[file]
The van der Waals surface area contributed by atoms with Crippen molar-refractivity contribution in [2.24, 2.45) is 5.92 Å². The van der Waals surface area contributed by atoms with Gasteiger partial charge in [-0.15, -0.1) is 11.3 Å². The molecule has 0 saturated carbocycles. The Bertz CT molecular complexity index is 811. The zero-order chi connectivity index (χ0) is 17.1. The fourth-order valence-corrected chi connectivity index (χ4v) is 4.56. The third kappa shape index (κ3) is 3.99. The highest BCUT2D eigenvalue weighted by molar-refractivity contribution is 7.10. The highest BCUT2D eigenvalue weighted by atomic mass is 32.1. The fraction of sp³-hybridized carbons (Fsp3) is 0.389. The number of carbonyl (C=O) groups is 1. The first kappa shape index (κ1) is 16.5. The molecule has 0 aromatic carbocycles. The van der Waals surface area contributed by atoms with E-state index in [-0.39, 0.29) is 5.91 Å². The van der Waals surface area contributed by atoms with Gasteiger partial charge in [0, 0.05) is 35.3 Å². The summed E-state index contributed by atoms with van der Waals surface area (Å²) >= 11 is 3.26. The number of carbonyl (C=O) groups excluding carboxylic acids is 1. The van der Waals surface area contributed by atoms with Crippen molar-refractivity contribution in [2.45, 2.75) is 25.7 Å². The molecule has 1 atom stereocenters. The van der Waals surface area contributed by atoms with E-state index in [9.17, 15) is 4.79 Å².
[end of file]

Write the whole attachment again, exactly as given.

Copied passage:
The van der Waals surface area contributed by atoms with Crippen molar-refractivity contribution in [2.24, 2.45) is 5.92 Å². The van der Waals surface area contributed by atoms with Gasteiger partial charge in [-0.15, -0.1) is 11.3 Å². The molecule has 0 saturated carbocycles. The Bertz CT molecular complexity index is 811. The zero-order chi connectivity index (χ0) is 17.1. The fourth-order valence-corrected chi connectivity index (χ4v) is 4.56. The third kappa shape index (κ3) is 3.99. The highest BCUT2D eigenvalue weighted by molar-refractivity contribution is 7.10. The highest BCUT2D eigenvalue weighted by atomic mass is 32.1. The fraction of sp³-hybridized carbons (Fsp3) is 0.389. The number of carbonyl (C=O) groups is 1. The first kappa shape index (κ1) is 16.5. The molecule has 0 aromatic carbocycles. The van der Waals surface area contributed by atoms with E-state index in [-0.39, 0.29) is 5.91 Å². The van der Waals surface area contributed by atoms with Gasteiger partial charge in [0, 0.05) is 35.3 Å². The summed E-state index contributed by atoms with van der Waals surface area (Å²) >= 11 is 3.26. The number of carbonyl (C=O) groups excluding carboxylic acids is 1. The van der Waals surface area contributed by atoms with Crippen molar-refractivity contribution in [2.45, 2.75) is 25.7 Å². The molecule has 1 atom stereocenters. The van der Waals surface area contributed by atoms with E-state index in [9.17, 15) is 4.79 Å².